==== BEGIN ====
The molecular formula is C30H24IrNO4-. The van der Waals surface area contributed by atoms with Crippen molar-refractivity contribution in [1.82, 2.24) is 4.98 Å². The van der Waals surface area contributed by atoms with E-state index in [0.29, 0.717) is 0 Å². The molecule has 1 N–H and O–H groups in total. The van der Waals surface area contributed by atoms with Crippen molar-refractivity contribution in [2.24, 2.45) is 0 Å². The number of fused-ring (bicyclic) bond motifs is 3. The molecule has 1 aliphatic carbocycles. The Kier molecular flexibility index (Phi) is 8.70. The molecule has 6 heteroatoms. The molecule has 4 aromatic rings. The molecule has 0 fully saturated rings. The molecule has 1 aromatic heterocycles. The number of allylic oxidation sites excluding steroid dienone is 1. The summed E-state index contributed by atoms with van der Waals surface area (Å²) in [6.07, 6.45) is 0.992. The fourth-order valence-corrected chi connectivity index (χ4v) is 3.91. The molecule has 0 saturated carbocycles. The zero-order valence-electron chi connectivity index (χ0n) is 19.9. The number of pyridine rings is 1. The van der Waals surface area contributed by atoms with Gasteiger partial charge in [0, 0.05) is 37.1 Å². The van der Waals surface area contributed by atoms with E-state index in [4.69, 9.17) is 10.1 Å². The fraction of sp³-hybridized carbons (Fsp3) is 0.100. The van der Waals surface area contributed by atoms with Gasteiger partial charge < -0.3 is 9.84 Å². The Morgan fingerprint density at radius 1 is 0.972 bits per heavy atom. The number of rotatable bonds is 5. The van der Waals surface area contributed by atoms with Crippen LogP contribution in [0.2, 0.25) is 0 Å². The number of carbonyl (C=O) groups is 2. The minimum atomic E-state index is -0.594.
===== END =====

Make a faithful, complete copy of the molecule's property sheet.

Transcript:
The molecular formula is C30H24IrNO4-. The van der Waals surface area contributed by atoms with Crippen molar-refractivity contribution in [1.82, 2.24) is 4.98 Å². The van der Waals surface area contributed by atoms with E-state index in [0.29, 0.717) is 0 Å². The molecule has 1 N–H and O–H groups in total. The van der Waals surface area contributed by atoms with Crippen molar-refractivity contribution in [2.24, 2.45) is 0 Å². The number of fused-ring (bicyclic) bond motifs is 3. The molecule has 1 aliphatic carbocycles. The Kier molecular flexibility index (Phi) is 8.70. The molecule has 6 heteroatoms. The molecule has 4 aromatic rings. The molecule has 0 fully saturated rings. The molecule has 1 aromatic heterocycles. The number of allylic oxidation sites excluding steroid dienone is 1. The summed E-state index contributed by atoms with van der Waals surface area (Å²) in [6.07, 6.45) is 0.992. The fourth-order valence-corrected chi connectivity index (χ4v) is 3.91. The molecule has 0 saturated carbocycles. The zero-order valence-electron chi connectivity index (χ0n) is 19.9. The number of pyridine rings is 1. The van der Waals surface area contributed by atoms with Gasteiger partial charge in [0, 0.05) is 37.1 Å². The van der Waals surface area contributed by atoms with E-state index in [4.69, 9.17) is 10.1 Å². The fraction of sp³-hybridized carbons (Fsp3) is 0.100. The van der Waals surface area contributed by atoms with Gasteiger partial charge < -0.3 is 9.84 Å². The Morgan fingerprint density at radius 1 is 0.972 bits per heavy atom. The number of rotatable bonds is 5. The van der Waals surface area contributed by atoms with Crippen LogP contribution in [0.2, 0.25) is 0 Å². The number of carbonyl (C=O) groups is 2. The minimum atomic E-state index is -0.594.